For many years the gold standard for posing groups looked just like my first grade school photo. Everybody would be lined up and asked to stand as awkwardly as possible, feet together and for the lucky ones in the front, hands clasped together in their laps.
The photographer would shoot two frames (one for safety) and count every one in with a “1..2..3…say cheese” my grade one teacher Mrs. Witchell was way too cool to do cheese. She busted out her own version of Blue Steel instead. Respect.
Sadly this style of posing large groups is still pretty much the norm. But with some careful planning, and a little imagination, portraits of large groups can look far more dynamic than my grade one school photo.
There are four main styles I like use to shoot my groups:
1. The 90210
I learned this style of posing groups by studying the publicity shots of the American teen drama from the 90s, 90210 (I had a huge crush on Dilan). I have now developed, and modified, this technique and it has become my go to pose for many of the cast shoots I do.
I like to create interest in these group shots by staggering the levels of all my models. I will have the back row standing. Middle row seated at various heights including high stools, chairs, lower ottomans or boxes. I then have a third level either on the floor or seated on very low stools or boxes. Lastly I pose each person individually and bring them onto the set one at a time, so I can see how the overall shot is looking.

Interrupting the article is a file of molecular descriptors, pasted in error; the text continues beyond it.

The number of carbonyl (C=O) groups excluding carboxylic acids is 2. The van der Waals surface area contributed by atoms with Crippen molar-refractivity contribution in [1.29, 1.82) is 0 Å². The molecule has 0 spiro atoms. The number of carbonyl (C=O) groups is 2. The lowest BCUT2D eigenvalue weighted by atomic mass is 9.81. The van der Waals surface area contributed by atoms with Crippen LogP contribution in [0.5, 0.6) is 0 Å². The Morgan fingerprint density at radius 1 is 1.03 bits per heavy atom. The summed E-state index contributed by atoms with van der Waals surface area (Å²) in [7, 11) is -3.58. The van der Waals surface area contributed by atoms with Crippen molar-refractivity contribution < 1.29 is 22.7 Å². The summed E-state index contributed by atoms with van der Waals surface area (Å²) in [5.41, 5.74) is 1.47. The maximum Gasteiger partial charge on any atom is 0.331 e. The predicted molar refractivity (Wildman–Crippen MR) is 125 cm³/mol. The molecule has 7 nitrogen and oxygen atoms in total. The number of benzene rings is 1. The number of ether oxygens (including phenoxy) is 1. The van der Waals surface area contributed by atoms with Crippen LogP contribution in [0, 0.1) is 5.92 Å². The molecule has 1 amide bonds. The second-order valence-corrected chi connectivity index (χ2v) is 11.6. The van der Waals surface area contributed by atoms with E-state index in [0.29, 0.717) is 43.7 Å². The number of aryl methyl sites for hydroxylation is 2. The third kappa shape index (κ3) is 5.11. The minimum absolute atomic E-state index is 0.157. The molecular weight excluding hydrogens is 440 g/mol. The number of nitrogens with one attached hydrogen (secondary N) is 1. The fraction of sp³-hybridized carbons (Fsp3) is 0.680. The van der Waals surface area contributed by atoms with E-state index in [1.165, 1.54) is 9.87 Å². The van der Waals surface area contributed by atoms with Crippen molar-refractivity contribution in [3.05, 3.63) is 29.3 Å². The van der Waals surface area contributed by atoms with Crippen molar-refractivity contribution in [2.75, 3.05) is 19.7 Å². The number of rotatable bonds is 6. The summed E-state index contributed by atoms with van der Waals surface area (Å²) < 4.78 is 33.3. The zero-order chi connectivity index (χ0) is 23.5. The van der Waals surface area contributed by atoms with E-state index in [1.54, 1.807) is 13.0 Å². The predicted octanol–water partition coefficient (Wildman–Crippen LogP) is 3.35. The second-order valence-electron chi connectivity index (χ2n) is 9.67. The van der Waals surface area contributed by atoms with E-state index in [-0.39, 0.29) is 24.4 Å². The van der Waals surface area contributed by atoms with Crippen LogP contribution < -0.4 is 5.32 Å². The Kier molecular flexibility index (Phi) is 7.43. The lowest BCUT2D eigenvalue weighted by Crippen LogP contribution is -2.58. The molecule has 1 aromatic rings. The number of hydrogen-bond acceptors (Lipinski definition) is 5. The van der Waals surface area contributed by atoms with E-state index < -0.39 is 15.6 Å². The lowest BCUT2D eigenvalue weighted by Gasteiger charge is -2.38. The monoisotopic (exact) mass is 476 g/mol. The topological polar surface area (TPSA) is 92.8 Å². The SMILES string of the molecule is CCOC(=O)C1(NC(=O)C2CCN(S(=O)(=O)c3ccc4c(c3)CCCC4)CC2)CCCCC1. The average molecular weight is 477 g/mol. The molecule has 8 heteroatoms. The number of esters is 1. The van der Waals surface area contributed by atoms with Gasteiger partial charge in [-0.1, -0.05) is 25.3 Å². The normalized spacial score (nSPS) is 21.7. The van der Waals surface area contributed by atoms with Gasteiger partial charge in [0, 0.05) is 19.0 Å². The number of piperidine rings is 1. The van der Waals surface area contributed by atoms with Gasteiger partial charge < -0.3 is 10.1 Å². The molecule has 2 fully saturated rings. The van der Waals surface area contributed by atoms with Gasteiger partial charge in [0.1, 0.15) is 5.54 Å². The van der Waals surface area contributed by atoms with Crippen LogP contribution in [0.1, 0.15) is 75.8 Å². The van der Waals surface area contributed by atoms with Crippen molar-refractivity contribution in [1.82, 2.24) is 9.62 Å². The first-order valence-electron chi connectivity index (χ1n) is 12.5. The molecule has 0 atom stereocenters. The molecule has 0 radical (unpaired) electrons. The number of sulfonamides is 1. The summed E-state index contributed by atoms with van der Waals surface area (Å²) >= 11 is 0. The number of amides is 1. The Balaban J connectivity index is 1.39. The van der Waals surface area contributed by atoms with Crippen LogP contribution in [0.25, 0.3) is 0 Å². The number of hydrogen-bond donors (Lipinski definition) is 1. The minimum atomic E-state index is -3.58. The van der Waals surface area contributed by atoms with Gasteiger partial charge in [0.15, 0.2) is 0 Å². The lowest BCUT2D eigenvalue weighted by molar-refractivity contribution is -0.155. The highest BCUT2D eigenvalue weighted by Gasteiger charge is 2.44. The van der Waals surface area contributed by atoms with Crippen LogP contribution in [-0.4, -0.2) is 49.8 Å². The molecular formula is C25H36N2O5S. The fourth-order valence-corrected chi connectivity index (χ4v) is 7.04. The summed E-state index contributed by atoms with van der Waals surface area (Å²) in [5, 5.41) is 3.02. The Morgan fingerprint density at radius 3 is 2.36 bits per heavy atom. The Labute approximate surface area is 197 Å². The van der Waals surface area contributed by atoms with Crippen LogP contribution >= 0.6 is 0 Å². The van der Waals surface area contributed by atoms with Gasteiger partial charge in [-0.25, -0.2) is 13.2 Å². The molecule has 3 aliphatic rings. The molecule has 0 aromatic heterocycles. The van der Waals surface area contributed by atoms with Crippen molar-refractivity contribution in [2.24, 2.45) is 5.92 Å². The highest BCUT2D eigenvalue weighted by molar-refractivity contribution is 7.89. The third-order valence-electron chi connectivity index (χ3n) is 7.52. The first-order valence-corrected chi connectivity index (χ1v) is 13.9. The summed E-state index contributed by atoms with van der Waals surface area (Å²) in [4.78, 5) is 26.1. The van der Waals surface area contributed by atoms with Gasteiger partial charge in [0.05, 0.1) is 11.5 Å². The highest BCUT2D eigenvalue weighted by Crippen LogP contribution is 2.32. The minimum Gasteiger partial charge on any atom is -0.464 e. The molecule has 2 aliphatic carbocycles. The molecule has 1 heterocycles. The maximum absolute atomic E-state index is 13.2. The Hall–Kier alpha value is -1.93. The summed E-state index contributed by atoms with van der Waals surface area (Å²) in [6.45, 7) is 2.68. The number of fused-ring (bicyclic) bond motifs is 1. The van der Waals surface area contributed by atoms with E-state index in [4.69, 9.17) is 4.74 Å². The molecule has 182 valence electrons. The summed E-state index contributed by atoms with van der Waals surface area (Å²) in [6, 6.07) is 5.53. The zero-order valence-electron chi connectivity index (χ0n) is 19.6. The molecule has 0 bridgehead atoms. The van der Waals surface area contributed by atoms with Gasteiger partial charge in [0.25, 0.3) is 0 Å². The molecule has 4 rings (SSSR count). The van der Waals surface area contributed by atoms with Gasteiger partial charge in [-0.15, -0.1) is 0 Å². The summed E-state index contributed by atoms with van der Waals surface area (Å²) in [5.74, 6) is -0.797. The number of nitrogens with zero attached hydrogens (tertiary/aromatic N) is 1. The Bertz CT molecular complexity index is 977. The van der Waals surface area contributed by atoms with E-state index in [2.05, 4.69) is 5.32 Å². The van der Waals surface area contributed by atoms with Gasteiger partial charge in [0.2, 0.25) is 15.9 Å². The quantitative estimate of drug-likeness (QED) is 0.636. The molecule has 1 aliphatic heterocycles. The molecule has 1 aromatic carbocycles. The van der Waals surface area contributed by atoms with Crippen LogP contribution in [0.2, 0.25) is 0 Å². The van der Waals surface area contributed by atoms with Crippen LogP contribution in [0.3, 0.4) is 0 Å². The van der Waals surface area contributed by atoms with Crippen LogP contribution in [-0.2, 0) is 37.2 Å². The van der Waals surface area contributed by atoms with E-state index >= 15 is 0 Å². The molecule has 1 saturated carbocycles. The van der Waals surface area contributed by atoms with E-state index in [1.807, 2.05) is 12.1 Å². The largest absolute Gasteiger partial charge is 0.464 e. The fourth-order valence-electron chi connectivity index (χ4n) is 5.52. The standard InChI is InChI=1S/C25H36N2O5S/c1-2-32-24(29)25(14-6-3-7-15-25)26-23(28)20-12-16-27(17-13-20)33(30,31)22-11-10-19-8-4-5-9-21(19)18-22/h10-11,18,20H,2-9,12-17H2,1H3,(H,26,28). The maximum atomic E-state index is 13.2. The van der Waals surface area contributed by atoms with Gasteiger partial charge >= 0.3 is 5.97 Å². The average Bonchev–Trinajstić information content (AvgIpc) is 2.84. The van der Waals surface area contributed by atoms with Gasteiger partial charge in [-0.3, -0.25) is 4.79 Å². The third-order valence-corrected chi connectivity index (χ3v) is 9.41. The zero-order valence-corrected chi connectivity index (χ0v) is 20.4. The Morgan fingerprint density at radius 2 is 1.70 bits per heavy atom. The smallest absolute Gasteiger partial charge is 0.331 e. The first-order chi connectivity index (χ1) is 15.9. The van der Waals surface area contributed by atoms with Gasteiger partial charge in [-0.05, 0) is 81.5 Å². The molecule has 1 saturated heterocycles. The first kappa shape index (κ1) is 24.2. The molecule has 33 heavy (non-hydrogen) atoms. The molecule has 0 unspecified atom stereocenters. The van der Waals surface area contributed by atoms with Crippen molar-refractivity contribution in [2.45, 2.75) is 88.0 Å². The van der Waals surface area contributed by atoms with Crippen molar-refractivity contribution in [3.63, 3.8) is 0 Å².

- Shoot at 50mm or longer, as wider lenses will distort the group and make people in the front appear larger than those at the back. I usually shoot at around 100-150mm.
- Ensure everyone is clearly visible.
- Try and space everyone out so the image does not feel too constricted.
- Shoot at least 10-15 frames. This is harder than it sounds because large groups can be intimidating and many people in the group tend to lose interest after two or three frames. The way around this is to warn everyone that you will be shooting at least 10 frames.
- Keep the dialogue going. Be complimentary. Never single anyone out for doing the wrong thing.
- If you need to, stop the shoot and give more direction.
- Don’t be afraid to make people wait. I used to rush through my group shots (particularly with corporate males and athletes) because they intimidated me. I now realize that when I rush I don’t get great shots. Be confident and explain that you want to get this right, and if everyone does their bit it should all be over in five minutes.
- Keep the dialogue going. Silence is a cue that you are unhappy with the shot or are finished shooting.
- Lower your tone and speak calmly. This is a great trick I learned from my teacher training. Whenever I’m speaking to a large group I lower my voice rather than raise it. This way everyone becomes silent to hear you. I also find that women’s voices tend to go up and sound shrill when they try and raise it. This doesn’t sound very assertive or authoritative.